3.         What should be the key performance indicators (“KPI”) for the law firm-client relationship and what tools should be adopted to measure the chosen indicators?  Use of KPI is commonplace throughout the business world and can be seen whenever and wherever a supply chain arrangement exists.  While law firms have traditionally thought of themselves, and the services they provide, as being “special”, the senior management of their clients do not see it that way and want law firm relationships to be based on objective measures that can be understood and which are tailored to the client’s specific needs and expectations.

4.         Why should the client rely on the law firm for a particular service?  The days when clients simply deferred to their outside law firms on what services were necessary are long gone and CLOs now insist on competition for every dollar they have in their budget.  For certain cases and transactions, this means taking a hard look at boutique law firms with special expertise and a willingness to build their business by offering attractive and flexible pricing.  CLOs also have the option of using their dollars to bring certain practice areas in-house, which also has the advantage of giving them more direct control over how projects are handled and prioritized.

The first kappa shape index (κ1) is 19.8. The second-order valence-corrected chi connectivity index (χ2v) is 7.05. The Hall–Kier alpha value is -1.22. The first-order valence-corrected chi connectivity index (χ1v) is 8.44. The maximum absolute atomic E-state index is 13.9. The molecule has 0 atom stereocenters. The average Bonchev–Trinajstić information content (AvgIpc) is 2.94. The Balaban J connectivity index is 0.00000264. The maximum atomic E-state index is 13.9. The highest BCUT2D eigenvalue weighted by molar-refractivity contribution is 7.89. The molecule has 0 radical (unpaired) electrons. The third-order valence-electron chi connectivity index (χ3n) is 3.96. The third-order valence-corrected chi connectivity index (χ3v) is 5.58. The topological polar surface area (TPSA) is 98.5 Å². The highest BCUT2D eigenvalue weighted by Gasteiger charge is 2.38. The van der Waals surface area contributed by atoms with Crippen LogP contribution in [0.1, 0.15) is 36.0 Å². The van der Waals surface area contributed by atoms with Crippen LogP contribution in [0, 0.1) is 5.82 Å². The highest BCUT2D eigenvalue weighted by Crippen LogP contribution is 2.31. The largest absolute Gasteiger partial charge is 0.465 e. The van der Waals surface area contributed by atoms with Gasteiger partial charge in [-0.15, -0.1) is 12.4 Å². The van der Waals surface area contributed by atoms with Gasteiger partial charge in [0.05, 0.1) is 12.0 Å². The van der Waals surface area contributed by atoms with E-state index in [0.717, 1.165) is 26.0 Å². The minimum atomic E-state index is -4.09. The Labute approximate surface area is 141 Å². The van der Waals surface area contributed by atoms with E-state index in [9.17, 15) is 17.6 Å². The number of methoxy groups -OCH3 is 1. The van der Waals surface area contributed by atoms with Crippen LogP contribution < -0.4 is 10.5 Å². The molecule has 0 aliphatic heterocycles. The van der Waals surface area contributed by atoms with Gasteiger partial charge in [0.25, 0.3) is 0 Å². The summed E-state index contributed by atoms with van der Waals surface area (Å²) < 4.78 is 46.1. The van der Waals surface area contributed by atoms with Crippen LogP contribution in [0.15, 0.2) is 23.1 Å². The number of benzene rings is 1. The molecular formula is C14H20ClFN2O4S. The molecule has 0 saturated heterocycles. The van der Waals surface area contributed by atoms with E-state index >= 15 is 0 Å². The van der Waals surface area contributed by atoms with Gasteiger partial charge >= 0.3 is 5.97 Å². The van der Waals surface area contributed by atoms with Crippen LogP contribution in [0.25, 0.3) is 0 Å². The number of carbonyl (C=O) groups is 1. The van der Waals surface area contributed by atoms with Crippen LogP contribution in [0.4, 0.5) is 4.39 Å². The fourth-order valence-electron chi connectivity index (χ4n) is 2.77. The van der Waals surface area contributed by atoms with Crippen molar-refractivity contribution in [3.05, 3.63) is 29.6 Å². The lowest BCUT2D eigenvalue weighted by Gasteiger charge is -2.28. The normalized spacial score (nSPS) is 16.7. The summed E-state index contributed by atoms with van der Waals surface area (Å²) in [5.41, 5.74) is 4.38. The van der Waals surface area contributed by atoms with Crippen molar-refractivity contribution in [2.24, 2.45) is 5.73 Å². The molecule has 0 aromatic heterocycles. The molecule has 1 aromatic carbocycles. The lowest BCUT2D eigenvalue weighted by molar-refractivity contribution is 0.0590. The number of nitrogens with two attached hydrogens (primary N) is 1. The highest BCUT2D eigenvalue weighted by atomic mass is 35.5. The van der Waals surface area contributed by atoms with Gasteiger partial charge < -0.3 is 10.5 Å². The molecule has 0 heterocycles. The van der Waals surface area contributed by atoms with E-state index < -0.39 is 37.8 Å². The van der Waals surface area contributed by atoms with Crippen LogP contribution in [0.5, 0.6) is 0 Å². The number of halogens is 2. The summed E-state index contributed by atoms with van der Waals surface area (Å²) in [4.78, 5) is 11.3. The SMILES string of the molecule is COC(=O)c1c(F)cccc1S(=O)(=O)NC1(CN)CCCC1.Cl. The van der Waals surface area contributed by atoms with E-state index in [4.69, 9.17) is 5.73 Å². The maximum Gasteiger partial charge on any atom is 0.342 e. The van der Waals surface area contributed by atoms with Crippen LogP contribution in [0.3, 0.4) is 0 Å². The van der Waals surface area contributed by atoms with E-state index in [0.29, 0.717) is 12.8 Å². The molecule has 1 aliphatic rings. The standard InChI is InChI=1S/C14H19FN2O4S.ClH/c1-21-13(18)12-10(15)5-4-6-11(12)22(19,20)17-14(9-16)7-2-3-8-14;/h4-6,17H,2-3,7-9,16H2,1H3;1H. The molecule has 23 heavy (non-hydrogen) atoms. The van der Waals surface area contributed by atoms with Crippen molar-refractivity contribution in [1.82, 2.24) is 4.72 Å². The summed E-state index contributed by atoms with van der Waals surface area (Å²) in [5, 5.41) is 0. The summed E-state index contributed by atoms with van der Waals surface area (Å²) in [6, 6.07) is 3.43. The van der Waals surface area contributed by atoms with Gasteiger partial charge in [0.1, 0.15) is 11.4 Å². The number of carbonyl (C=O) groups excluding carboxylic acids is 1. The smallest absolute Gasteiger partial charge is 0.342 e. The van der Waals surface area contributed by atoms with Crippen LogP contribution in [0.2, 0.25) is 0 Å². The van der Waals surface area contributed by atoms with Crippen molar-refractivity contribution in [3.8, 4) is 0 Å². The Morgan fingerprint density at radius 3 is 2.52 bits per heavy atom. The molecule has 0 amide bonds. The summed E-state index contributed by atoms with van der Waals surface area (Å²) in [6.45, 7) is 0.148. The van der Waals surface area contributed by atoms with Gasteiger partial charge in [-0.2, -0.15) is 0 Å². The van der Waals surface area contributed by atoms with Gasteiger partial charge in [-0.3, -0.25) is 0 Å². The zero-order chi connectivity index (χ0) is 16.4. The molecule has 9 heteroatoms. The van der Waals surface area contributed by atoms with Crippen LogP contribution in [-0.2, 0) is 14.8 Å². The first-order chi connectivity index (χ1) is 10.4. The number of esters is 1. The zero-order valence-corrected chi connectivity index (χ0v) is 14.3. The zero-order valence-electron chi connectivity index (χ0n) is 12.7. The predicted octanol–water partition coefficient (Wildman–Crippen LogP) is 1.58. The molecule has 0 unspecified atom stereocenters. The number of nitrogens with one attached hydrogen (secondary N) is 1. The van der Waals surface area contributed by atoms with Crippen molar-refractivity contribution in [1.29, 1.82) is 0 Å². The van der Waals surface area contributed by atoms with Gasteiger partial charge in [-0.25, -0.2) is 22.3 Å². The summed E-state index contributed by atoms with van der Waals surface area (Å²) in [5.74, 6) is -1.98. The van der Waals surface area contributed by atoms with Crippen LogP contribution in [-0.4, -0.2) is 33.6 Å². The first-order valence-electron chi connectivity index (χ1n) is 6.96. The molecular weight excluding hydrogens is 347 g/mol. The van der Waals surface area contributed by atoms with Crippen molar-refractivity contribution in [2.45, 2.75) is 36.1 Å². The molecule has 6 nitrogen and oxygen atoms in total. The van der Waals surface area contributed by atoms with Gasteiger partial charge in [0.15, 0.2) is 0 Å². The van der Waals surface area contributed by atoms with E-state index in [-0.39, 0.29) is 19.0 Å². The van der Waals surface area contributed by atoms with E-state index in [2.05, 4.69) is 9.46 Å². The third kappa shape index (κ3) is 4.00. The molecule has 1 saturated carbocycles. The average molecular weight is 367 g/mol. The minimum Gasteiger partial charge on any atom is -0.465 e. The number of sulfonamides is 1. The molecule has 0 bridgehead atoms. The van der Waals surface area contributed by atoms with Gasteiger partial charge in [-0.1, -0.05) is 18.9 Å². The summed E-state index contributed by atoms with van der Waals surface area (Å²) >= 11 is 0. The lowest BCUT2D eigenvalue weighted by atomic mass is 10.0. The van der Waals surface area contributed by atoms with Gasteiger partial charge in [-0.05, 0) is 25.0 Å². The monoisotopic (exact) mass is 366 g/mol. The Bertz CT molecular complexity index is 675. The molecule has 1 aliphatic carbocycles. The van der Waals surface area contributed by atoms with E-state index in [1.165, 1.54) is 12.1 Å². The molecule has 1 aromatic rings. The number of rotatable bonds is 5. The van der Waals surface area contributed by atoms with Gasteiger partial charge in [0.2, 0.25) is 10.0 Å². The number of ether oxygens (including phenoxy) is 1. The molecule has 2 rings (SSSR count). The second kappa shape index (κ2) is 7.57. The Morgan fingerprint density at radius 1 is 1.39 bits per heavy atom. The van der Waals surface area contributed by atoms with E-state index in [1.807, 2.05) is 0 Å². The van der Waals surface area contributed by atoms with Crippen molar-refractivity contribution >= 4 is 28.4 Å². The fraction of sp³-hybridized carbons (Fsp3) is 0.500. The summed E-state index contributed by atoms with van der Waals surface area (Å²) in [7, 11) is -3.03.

5.         How can the law firm help the CLO improve the internal perception of the law department’s value to the company?  As mentioned above, the savvy CLO understands the need to collaborate proactively with other departments and his or her ability to do that depends a great deal on the knowledge and tools that can be brought to bear on a specific problem or issue.  For example, if the CLO explains to the outside law firm that he or she wants to reduce employment law risks, and the money that has been spent in the past dealing with cases brought by former employees, the law firm needs to be ready to outline training programs that its attorneys can offer to members of the client human resources team and to other managers throughout the client’s organization.  Another way that law firms can help the CLO is by preparing clear and concise reports on their activities that the CLO can use for presentations to senior management.  

While client concerns, and the new strategies they are pursuing, would appear to be clear, it remains to be seen whether the leaders of large law firms understand the changes they need to make in their legal service deliver models.  For their part, CLOs remain unconvinced that anything will change, other than begrudging reduction in billing rates, and surveys among large law firms regarding what they view as their biggest challenges over the next 24 months confirm that most of the firms remain preoccupied with internally-focused issues aim at protecting the status quo such as increasing revenues, developing new business, growth and profitability.  Those firms were much less concerned with the issues that clients are focused on, such as adding value and improving the efficiency of services delivery.